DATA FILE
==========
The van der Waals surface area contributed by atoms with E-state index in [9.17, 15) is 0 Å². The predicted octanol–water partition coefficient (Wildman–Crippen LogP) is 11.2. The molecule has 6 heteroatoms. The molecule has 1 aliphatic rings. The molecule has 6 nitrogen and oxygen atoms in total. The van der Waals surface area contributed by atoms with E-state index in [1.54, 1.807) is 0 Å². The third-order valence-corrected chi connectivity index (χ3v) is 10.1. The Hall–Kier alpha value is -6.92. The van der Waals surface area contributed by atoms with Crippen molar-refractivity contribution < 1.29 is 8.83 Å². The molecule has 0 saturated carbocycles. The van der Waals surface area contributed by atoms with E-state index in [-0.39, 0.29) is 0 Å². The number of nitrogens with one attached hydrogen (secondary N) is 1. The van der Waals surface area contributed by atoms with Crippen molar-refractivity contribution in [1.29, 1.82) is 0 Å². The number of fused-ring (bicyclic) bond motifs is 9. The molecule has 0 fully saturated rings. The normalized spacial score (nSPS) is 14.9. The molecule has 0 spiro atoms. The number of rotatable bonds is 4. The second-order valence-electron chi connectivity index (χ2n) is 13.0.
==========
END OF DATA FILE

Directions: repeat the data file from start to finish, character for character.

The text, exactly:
The van der Waals surface area contributed by atoms with E-state index in [9.17, 15) is 0 Å². The predicted octanol–water partition coefficient (Wildman–Crippen LogP) is 11.2. The molecule has 6 heteroatoms. The molecule has 1 aliphatic rings. The molecule has 6 nitrogen and oxygen atoms in total. The van der Waals surface area contributed by atoms with E-state index in [1.54, 1.807) is 0 Å². The third-order valence-corrected chi connectivity index (χ3v) is 10.1. The Hall–Kier alpha value is -6.92. The van der Waals surface area contributed by atoms with Crippen molar-refractivity contribution < 1.29 is 8.83 Å². The molecule has 0 saturated carbocycles. The van der Waals surface area contributed by atoms with E-state index in [-0.39, 0.29) is 0 Å². The number of nitrogens with one attached hydrogen (secondary N) is 1. The van der Waals surface area contributed by atoms with Crippen molar-refractivity contribution in [1.29, 1.82) is 0 Å². The number of fused-ring (bicyclic) bond motifs is 9. The molecule has 0 fully saturated rings. The normalized spacial score (nSPS) is 14.9. The molecule has 0 spiro atoms. The number of rotatable bonds is 4. The second-order valence-electron chi connectivity index (χ2n) is 13.0.